Indians refuse offer of shells

IT WAS in 1626 that Peter Minuit, the director general of New Netherland province, bought the island of Manhattan from the local Indians for trinkets and cloth valued at 60 guilders.

Perhaps one of the descendants of Minuit is a top executive of Royal Dutch/Shell.

The proposition that Shell could lift its 34 per cent stake in Woodside Petroleum to 60 per cent effective control, in return for a swag bag of production and exploration acreage, sounded rather like the Indians and Manhattan all over again.

That is not quite how Woodside chairman Charlie Goode put it when formally rejecting the overture.

You have to be somewhat circumspect in the corporate equivalent of having a dispute with your father-in-law.

Shell and Woodside signed an agreement in August 1998, trumpeted as an alliance to help Woodside lift its game, while specifically protecting its independence.

At that time, Asia was plumbing the depths of the financial crisis and the price of oil was headed for a 24-year low of US$10.35, touched the following December.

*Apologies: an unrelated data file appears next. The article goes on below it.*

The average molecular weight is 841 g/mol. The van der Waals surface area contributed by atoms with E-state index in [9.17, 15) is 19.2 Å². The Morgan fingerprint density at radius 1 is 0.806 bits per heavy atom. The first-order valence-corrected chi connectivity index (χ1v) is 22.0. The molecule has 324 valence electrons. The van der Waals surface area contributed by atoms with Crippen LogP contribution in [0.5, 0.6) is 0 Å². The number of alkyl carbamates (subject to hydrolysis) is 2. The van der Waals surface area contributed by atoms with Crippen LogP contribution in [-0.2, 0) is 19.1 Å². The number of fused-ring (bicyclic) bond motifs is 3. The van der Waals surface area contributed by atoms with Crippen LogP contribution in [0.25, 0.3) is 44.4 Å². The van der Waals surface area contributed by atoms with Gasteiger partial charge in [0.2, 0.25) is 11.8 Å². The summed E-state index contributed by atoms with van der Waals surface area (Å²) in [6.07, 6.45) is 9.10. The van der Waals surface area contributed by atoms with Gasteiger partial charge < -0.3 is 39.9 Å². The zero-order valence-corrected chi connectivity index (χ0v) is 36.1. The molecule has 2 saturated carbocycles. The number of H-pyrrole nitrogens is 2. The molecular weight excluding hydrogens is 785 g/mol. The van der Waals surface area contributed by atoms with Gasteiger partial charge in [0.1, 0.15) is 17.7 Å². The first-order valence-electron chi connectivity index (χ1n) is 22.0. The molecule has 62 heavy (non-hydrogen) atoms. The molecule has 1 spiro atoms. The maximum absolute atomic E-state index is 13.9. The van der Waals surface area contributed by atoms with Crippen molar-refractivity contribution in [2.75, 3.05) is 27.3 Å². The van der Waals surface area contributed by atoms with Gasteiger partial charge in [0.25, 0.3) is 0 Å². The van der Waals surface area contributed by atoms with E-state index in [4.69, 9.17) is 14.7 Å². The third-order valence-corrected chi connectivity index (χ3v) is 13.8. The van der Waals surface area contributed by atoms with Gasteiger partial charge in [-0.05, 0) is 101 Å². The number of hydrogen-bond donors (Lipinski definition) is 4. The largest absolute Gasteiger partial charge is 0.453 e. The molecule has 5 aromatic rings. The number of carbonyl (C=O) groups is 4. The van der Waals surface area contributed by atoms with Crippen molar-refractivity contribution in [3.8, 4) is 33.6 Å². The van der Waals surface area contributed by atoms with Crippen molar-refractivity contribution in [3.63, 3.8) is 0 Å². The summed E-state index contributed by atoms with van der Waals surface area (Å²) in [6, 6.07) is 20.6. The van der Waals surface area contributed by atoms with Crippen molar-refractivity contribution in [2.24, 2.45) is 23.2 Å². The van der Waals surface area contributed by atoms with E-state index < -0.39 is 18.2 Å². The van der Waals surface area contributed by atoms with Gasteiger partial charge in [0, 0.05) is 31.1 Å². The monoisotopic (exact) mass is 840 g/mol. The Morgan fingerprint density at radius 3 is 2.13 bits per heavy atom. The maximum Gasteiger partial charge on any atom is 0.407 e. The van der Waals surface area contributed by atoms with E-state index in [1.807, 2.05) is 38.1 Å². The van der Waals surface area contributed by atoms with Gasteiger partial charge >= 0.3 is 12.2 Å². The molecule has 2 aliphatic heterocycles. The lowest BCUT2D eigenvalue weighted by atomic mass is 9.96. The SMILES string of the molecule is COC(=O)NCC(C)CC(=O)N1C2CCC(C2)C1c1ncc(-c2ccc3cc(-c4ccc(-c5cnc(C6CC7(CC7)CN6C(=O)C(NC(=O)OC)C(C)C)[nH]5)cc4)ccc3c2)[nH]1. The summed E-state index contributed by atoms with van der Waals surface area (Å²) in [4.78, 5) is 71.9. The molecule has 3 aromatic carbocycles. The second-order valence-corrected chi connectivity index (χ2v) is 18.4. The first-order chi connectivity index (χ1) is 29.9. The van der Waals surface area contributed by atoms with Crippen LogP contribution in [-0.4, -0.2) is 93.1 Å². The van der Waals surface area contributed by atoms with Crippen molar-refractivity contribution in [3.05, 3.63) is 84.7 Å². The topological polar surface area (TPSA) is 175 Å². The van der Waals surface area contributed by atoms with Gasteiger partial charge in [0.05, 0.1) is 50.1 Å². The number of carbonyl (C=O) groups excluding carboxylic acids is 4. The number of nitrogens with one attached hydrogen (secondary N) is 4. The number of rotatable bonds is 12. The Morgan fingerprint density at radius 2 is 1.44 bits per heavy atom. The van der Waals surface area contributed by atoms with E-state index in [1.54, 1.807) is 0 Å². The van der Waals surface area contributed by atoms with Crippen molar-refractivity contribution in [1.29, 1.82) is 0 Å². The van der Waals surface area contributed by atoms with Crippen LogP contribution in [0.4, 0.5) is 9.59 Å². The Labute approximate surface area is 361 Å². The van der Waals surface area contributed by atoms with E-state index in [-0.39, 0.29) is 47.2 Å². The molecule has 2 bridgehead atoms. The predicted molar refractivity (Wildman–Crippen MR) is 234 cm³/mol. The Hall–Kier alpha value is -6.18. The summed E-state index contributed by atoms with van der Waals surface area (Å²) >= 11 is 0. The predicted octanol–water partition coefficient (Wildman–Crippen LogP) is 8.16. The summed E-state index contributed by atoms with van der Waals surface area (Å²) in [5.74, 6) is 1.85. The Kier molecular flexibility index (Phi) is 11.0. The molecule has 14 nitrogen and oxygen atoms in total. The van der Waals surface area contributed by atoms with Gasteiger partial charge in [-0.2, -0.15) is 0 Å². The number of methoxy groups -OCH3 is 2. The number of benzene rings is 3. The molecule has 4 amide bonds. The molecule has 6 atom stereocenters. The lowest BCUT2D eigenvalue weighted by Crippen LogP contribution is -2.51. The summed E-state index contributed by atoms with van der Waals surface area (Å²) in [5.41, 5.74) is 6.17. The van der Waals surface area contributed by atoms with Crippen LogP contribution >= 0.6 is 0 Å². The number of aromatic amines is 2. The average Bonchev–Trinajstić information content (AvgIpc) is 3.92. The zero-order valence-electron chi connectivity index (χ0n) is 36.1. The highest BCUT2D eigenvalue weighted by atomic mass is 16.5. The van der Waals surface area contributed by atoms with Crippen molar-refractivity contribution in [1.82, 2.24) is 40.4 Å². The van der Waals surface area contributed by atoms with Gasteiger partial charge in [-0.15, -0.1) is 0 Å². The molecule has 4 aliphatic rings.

The world is now a different place. This is a good time for the North West Shelf to be producing 7.5 million tonnes of LNG, 42 million barrels of oil and 150 billion cubic feet of natural gas.

The NWS partners are ready to build two new production trains, creating over six million tonnes of extra capacity.

Japan remains the traditional buyer, but the economies of Taiwan and China are growing like Topsy and have huge energy needs.

Memorandums of understanding are in place for those countries to take clean green LNG from politically stable and reliable supplier Australia.

Arthur Dixon, head of the ALNG joint marketing group, has done an exemplary job in those ticklish negotiations and seems sure to crown that by signing up India to take up to four million tonnes of LNG, just as the expanded production is due to come on stream in 2005.

You cannot blame Shell for hatching up a wheeze that would land the trifecta of doubling its exposure to the NWS, deliver control of Woodside and leave its financial exposure unchanged.

Woodside is finally reaping the rewards of 30 years of blood, sweat and tears. In not much over a year, its oil assets have gone from a bore to a bonanza.

The company is wallowing in an annual cash flow of $1.5 billion and it does not have to go cap in hand to anyone.

It was curious that Woodside shares dipped a few more cents to $12.50 following news of the brush-off given to Shell.

Little enthusiasm for the proposal is evident among the more than 40,000 shareholders.

The spectacle of control of Woodside passing into foreign hands, without a decent premium paid to the minorities remains unwelcome.

However, like a successful bungee jumper, Shell will come back.


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Total Shareholder Return as at 29/06/18

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